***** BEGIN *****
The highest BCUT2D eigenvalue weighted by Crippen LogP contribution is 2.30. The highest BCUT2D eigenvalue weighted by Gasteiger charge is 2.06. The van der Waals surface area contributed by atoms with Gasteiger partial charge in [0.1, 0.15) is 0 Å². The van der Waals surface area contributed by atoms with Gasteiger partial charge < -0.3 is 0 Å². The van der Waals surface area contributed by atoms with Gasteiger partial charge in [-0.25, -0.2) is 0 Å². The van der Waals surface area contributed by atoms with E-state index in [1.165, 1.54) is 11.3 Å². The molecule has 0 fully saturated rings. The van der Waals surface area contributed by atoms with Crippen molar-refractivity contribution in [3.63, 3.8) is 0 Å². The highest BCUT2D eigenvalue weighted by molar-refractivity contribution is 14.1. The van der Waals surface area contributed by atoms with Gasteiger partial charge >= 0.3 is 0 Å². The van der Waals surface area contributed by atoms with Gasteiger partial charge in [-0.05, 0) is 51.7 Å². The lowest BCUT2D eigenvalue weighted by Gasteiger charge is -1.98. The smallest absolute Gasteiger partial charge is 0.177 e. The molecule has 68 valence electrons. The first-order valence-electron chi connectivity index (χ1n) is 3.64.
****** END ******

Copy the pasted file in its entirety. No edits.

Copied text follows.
The highest BCUT2D eigenvalue weighted by Crippen LogP contribution is 2.30. The highest BCUT2D eigenvalue weighted by Gasteiger charge is 2.06. The van der Waals surface area contributed by atoms with Gasteiger partial charge in [0.1, 0.15) is 0 Å². The van der Waals surface area contributed by atoms with Gasteiger partial charge < -0.3 is 0 Å². The van der Waals surface area contributed by atoms with Gasteiger partial charge in [-0.25, -0.2) is 0 Å². The van der Waals surface area contributed by atoms with E-state index in [1.165, 1.54) is 11.3 Å². The molecule has 0 fully saturated rings. The van der Waals surface area contributed by atoms with Crippen molar-refractivity contribution in [3.63, 3.8) is 0 Å². The highest BCUT2D eigenvalue weighted by molar-refractivity contribution is 14.1. The van der Waals surface area contributed by atoms with Gasteiger partial charge >= 0.3 is 0 Å². The van der Waals surface area contributed by atoms with Gasteiger partial charge in [-0.05, 0) is 51.7 Å². The lowest BCUT2D eigenvalue weighted by Gasteiger charge is -1.98. The smallest absolute Gasteiger partial charge is 0.177 e. The molecule has 68 valence electrons. The first-order valence-electron chi connectivity index (χ1n) is 3.64.